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dswinters (92.02)

GOOGLE and Capital Allocation (Plus a major "day trading mistake")

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December 02, 2010 – Comments (0) | RELATED TICKERS: GOOGL , BRK-A , IRE

The Google purchase of Groupon seems to be quite head scratching. $6billion dollars for a company that was offer $2Billion by a desperate Yahoo!. First glance the numbers don't really work out. $6 Billion dollars for a company that does $500million-$1Billion in REVENUE per year. This means Google is paying a very pretty penny for a company that (quite frankly) can be copied and destroyed by a big bad Google.

 One Problem: Either Google isn't big and bad or they are lazy.

 They like the purchase because the connection to local business, but many local businesses are getting wise to the true costs of Groupon. There aren't many industries that can work on 25% cost of goods to break even. For example, my family owns a bar where the avgerage food cost is around 40%. If we sold a $50 Groupon for $25, we would collect $12.50 and for every customer in the door, we would lose. Now multiply that by potential thousands. Small biz has to bank on no-shows and people spending more to at least cover the margin. In addition, you have to ask yourself if these people are going to come back or just coupon buyers.

 The big question is, "Why didn't Google just copy Groupon's model?" Groupon was just an idea that can't be patented and would be easy to copy by one of the best companies in the world. Google seems to be rather lazy lately, just give everyone a 10% raise and everything will be fine. This brings up the root of this question, Capital Allocation.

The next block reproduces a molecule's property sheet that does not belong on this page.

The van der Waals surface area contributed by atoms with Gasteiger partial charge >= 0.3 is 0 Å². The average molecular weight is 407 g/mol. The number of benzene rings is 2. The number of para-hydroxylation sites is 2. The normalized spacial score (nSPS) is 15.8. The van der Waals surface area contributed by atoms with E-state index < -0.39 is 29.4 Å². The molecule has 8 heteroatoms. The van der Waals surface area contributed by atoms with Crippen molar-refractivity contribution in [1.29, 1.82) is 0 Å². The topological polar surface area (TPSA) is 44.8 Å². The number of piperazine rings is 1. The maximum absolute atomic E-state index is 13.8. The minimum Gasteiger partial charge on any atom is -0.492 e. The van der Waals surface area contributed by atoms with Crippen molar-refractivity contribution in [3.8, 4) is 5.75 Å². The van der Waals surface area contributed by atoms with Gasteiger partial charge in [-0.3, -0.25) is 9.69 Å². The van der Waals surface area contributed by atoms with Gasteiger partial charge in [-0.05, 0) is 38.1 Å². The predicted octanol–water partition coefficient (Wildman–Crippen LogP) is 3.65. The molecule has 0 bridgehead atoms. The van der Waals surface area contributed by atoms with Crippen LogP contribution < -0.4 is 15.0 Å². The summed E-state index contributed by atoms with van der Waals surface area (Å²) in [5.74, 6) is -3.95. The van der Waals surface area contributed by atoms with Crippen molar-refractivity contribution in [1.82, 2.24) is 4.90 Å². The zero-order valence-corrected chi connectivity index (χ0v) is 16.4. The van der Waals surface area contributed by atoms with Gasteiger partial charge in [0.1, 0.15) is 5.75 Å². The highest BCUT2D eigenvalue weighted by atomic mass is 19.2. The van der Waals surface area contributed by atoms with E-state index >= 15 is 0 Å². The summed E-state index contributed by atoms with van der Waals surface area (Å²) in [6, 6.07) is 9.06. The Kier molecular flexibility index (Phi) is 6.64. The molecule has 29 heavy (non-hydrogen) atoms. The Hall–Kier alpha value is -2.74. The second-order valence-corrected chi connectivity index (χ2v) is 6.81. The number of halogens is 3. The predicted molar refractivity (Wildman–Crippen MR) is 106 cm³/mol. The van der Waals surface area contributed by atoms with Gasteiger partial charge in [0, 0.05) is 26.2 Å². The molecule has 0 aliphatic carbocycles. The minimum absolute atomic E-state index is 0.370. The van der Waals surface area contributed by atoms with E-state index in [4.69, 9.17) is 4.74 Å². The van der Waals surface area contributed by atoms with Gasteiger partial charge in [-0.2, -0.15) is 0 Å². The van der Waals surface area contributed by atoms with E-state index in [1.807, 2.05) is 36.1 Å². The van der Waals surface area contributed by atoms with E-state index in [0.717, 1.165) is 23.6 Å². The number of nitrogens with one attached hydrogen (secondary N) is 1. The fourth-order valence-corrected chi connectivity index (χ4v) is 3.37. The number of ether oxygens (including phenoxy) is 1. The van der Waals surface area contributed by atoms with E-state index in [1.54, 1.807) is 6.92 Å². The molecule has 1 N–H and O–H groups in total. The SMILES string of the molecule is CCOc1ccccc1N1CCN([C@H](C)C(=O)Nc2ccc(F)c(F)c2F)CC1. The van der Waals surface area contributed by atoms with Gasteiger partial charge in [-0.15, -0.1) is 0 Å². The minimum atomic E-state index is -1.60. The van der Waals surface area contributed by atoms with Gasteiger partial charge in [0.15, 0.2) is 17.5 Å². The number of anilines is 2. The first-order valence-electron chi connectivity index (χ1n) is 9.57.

Google is a cash printing machine. They simply know how to make money at certain things. However, besides Warren Buffett, many companies cannot use capital is a very effective manner. Corporate America is sitting on mountains of cash that is earning in the neighborhood of 1-3%. There has to be a better way to drive revenue, be defensive from other companies, and/or pay a dividend to your owners.

 Still think Oil is going to 100.

 I was one of the few (very few) that took a fake gamble (only did it in CAPS) and shorted Irish banks because I did not think Europe would give them such a good deal. However, I underestimated a few important principles that Ireland brings to the EU. Ireland is one of the better places to do business in the EU and even though they are small, they are viewed as a pioneer for the region. Big miss by me.

Thanks for Reading.

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